During conversion of the exchange resin beads to the carbide there is obviously some weight loss due to loss of carbon. When the product being prepared is uranium carbide spheres for example, the weight loss is approximately 30 percent. Weight loss increases to about 70 percent when titanium carbide spheres are being prepared. No significant disfiguration of the resin beads or cracking of the beads was observed during the process. The spheres decreased in size by about 30-40 percent during conversion to the carbides.

The carbide particles recovered are generally spherical and the average diameter D can be determined with good accuracy by microscopic examination. Alternately, an equivalent spherical diameter Ds can be deduced from a measurement of the surface area (m2 /g) and density using the expression:

Ds = 6/(ρ surface area)

where ρ = true density of the material in g/cm3. A comparison of D and Ds values of a sample readily indicates the presence of any undesirable irregular structure. The structural factor Σ defined below has been used to evaluate structural irregularities. Σ is defined as equal to the quantity (D/Ds). The Σ value determined on samples of our product is about one. Accuracy of these measurements was on the order of ± 10 percent.

Although we have described our process as one for the preparation of carbides, the process can also be modified to prepare oxides and nitrides.

The first step in the preparation of oxides is essentially the same as in the process for preparing carbides. The metal-to-carbon ratio in the spheres is reduced to less than about one percent by heating the spheres in an atmosphere of an oxidizing gas, such as steam, carbon dioxide, or oxygen, at a temperature of above 500°, generally 800° to 1100°C for periods of about 3 to 6 hours. After this heating period the metal-to-carbon ratio is reduced substantially and the product contains less than one percent carbon.

The spheres are densified by sintering in a vacuum or in the presence of argon using a cycle very similar to the cycle used in the preparation of carbide spheres with the exception that the final temperature is usually in the range of 1,500° to 2,500°C. The spheres are maintained at temperature for a period of about 1 - 5 hours. The product recovered from this process is an oxide sphere containing greater than 99 percent metal oxide.

When the product to be recovered is the nitride, the processing is essentially the same as with the carbide. The carbon content of the spheres is reduced to a nominal carbon-to-metal ratio of one by heat treatment in an oxidizing gas. Heat treatment is continued using inert gas, hydrogen or vacuum until the metal carbide is formed. The furnace atmosphere is changed to nitrogen or dissociated ammonia and heat treatment is continued further until the metal carbide is converted to the nitride and densification is essentially complete. A typical thermal processing cycle is as follows:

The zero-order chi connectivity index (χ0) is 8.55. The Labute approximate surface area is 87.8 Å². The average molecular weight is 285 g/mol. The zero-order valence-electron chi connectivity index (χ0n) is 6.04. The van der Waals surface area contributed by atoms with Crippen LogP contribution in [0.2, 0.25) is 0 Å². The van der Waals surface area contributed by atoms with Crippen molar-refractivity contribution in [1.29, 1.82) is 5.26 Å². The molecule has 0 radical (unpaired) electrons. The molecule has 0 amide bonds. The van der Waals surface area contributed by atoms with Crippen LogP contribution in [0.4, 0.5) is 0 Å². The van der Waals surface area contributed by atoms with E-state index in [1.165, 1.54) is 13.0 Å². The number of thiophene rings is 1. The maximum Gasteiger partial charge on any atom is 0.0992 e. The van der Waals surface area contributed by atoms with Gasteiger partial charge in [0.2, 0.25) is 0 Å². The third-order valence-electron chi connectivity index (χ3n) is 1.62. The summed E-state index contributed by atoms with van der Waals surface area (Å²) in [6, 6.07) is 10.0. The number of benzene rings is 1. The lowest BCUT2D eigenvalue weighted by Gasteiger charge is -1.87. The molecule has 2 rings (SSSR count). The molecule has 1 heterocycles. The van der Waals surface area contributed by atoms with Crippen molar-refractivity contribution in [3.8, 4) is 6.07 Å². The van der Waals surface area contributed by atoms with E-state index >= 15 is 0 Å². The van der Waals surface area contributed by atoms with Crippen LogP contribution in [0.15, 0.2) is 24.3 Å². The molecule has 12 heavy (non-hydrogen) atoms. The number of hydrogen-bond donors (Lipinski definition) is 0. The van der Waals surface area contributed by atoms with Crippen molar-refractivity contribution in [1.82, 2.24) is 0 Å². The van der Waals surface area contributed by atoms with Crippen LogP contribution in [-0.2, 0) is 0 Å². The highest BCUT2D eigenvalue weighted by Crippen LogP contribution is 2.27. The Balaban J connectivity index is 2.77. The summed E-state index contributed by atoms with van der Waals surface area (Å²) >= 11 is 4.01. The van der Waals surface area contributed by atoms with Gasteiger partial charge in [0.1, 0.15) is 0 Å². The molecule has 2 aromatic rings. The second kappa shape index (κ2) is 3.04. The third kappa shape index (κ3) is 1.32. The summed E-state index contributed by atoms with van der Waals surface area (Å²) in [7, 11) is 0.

a. To 875°C over a period of 3 1/2 hours in steam

b. To 1,300°C over a period of 45 minutes in H2.

c. To 1,500°C over a period of 25 minutes in N2.

d. To 1,750°C over a period of 1 hour and 18 minutes in N2 or Ar.

e. Maintained at 1750°C for a period of 1 hour.

At the end of the sintering cycle the furnace is turned off and the gas is continuously passed over the spheres until cool. The product recovered is essentially pure metal nitride with a metal-to-nitrogen ratio of one. The product contains greater than 99 percent metal nitride.

Our invention is further illustrated by the following specific but nonlimiting examples.

EXAMPLE 1

This example covers the preparation of zirconium carbide microspheres.

A total of 50 grams of an aromatic sulfonic acid type resin on a styrene base (Dowex 50 WX4) was added to a solution of 100 grams of zirconyl chloride (ZrOCl2.8H2 O) and 500 ml of water. The pH of the resultant solution was 1.7. The mixture was stirred for 18 hours. The resin was washed free of chloride with deionized water and the spherical resin particles were vacuum dried at a temperature of 60°C. The dried resin beads were separated using a 50-mesh screen, and 149 grams of resin that passed through the screen were transferred to a Vycor reactor designed to have an extra-coarse Vycor frit above and below the sample. Steam was passed through the resin at a rate of 3.7 liters per minute and hydrogen at a rate of 1.5 liters per minute. The sample was heated over the following cycle:

a. Heated to 400°C over a period of 65 minutes.

b. Maintained at 400°C for 60 minutes.

c. Heated to 800°C over a period of 45 minutes.

d. Maintained at 800°C for 4 hours.

After 4 hours the hydrogen flow was discontinued and argon was passed through the resin beads in the reactor at the rate of one liter per minute. The temperature was increased to 900°C over a period of 15 minutes and maintained at 900°C for a period of 2 hours. The material retained its spherical shape and had an average diameter of 33 microns. The product at this stage had the following composition: zirconium -- 72.73 percent; carbon -- 1.18 percent; and sulfur -- <0.05 percent.

It is apparent from these data that the carbon can be removed from metal-loaded resin spheres without destroying their spherical shape.

EXAMPLE 2